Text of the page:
i dont think that the only thing that is non-negotiable for barack obama, is success. i think there is a lot more temperance to the man than that, even if he has surrounded himself with all sorts of influences.
this may sound ridiculous to some...but i think he considers the futures of malia and sasha with every major decision that he makes. i think his family influences affect his agenda, and how he pursues it. we are influenced most deeply by those closest to us.
today, we have a president accepting the nobel peace prize. congress is working on health care reform. the plan to send more troops to afghanistan was done on the basis of lengthy consideration, rather than unfounded evidence and shock and awe.
there are glimmers of hope for the economy.
and a president who is connected to people here and abroad.
and people are engaged.
i think we are in much better shape than we were last december.
president obama is pursuing his agenda and i think we are making progress.

Posted by: jkaren | December 10, 2009 10:13 AM | Report abuse

Shorter Ezra: The fact that Obama has an agenda to the right of the moderate Bill Clinton proves he is the real liberal!

Posted by: endaround | December 10, 2009 10:40 AM | Report abuse

americablog ripped you again today!

http://www.americablog.com/2009/12/obamas-approach-to-presidency-and.html#disqus_thread

Posted by: obrier2 | December 10, 2009 10:53 AM | Report abuse

There comes a point where liberal accomplishments are no longer "liberal." I'm not saying Obama has necessarily reached that point yet, but there certainly is a line. The stimulus bill, for whatever flaws it may have had was undeniably liberal. I imagine the same will likely be the case if he passes cap and trade. However, I'm not as convinced about health care. Many of its core elements are borrowed directly from conservative ideas on health care reform. If the Stupak amendment survives pretty much intact in the final bill then it will have the impact of profoundly limiting abortions. Its an undeniably regressive portion of a bill that is not clearly that progressive. The net effect of this bill may not be liberal.

Furthermore, you forgot to mention Afghanistan, which is like saying Bush's presidency could be considered a success if you left out Iraq, Katrina, and the economic collapse. Escalating a war of choice is not liberal and the worst part about it is that this is the one arena in which Obama has a lot of leverage. I can more readily forgive flaws in health care reform or the stimulus as they are really more indicative of a Obama's limited ability to shape the specifics of domestic policy than how liberal he is. On the other hand, there is nothing liberal about his decision to send 30,000 troops to Afghanistan and divert hundreds of billions (ultimately perhaps over a trillion) to a giant sink hole.

On the one hand liberals shouldn't be surprised given that Obama was hawkish on Afghanistan throughout the campaign, but liberals can certainly be disappointed and certainly have the right to point out that this isn't a liberal policy decision.

Posted by: Matt40 | December 10, 2009 10:54 AM | Report abuse

It's distressing that the left seems to be going increasingly in the nihilistic direction of killing any health care bill that doesn't seem to meet their purity standards. They are the mirror image of the right wing tea baggers. The left didn't win the election, the left doesn't have a governing majority in Congress, so let's do what we can do.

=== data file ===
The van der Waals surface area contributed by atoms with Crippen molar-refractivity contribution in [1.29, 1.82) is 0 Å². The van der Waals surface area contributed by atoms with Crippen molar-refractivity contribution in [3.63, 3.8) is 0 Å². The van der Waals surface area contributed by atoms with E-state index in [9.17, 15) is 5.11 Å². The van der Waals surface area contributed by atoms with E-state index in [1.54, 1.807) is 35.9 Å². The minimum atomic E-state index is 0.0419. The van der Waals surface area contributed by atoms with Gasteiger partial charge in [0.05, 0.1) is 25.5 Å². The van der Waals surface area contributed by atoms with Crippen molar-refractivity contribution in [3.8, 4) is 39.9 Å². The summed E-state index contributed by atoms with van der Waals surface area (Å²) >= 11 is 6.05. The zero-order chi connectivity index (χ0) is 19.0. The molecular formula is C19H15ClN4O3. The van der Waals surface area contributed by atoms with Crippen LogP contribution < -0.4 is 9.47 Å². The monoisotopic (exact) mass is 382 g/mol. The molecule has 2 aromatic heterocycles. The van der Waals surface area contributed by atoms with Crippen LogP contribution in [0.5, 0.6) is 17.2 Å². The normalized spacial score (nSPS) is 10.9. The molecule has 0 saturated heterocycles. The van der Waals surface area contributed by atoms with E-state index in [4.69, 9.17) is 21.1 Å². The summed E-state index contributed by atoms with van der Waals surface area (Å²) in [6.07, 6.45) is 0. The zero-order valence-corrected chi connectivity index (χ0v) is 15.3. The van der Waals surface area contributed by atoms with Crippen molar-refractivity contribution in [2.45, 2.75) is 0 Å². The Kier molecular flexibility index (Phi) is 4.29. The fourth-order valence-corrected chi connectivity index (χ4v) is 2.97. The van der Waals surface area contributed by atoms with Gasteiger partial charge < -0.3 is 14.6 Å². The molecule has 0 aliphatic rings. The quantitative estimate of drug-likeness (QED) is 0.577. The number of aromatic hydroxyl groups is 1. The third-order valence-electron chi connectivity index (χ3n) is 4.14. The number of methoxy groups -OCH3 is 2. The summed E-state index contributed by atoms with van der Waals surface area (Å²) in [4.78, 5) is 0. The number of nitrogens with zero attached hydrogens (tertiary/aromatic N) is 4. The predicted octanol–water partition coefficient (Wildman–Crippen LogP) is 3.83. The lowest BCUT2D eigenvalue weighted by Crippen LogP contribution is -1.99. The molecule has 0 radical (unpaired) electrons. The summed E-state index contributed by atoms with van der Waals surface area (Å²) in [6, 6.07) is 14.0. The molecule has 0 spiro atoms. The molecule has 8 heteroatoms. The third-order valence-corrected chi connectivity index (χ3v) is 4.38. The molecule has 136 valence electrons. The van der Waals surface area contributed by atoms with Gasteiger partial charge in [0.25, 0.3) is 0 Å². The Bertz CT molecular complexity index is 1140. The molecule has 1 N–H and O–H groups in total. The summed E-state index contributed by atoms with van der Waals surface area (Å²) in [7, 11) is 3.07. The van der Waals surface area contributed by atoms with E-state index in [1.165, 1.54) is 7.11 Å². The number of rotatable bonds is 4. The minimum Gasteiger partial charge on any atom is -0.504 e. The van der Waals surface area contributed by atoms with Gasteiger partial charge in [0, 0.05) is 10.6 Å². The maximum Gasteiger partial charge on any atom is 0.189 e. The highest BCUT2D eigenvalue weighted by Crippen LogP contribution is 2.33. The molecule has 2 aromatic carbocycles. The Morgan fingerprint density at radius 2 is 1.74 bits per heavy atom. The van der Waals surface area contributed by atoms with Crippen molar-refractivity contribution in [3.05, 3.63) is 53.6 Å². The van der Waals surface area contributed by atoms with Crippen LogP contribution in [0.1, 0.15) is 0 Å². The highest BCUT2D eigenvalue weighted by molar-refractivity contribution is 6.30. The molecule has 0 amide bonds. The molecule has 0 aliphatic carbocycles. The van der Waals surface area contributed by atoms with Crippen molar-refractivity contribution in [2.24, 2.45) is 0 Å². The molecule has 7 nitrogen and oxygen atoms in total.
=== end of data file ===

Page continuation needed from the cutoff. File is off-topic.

Posted by: cmpnwtr | December 10, 2009 10:56 AM | Report abuse

Ezra writes: *****But though Obama's program is quite liberal, he doesn't seem to care much how it's achieved. A public option would be nice, but if it's not there, then that's fine, too. Full auction of permits is a good idea, but if most get given away to corporations, then that's how it goes. Infrastructure spending is good, but if tax cuts are the price of passage, then tax cuts there shall be.*****

That's not my reading of Obama at all.

I think he and his advisers are doing EVERYTHING in their power to dance the delicate dance of health care reform. Health care reform, as we have all been witnessing -- is an absolutely titanic, bitterly difficult, utterly exhausting political struggle. I think the White House quite rightly realized from the getgo that their political capital is quite finite, and there's simply not much that can be accomplished at the same time as health care reform, if they're indeed serious about holding together their fragile coalition (especially during an era of routine use of the filibuster). This has been magnified hugely because of the difficult economy (once upon a time I foolishly supposed that a deep recession -- and the resulting increase in economic insecurity -- would actually make it EASIER to enact health care reform -- boy was I wrong!).

Anyway, I've been predicting, and will repeat it here, that we'll see a more aggressive Obama AFTER he signs a healthcare bill.

Posted by: Jasper99 | December 10, 2009 10:57 AM | Report abuse

The comment you so guilelessly cite from Emanuel is as pure an expression of lack of principle as one could find. He proclaims his lack of real goals, of any sense of right or wrong, and you bow before him. I guess that's how one gets access to his brother, among others.

Posted by: truck1 | December 10, 2009 11:48 AM | Report abuse

I have to say that Tony Judt's artical is well to the left of me. The part where he talked privatization was nuts. It true that public goods are services that can't be operated by the private sector, but it hardly follows as Judt seemed to imply that services that can't be operated by the private sector are public goods. Moreover why can't people be expected to seek and accept some work rather than depending on welfare?

Posted by: CraigMcGillivary1 | December 10, 2009 12:36 PM | Report abuse

I wonder how much the contrast between Obama and LBJ has to do with changes in American politics versus LBJ's long experience and great understanding of how Congress works and what motivates its members.

Posted by: bcbulger | December 10, 2009 1:08 PM | Report abuse

The means and the ends are connected -- the means shape the ends.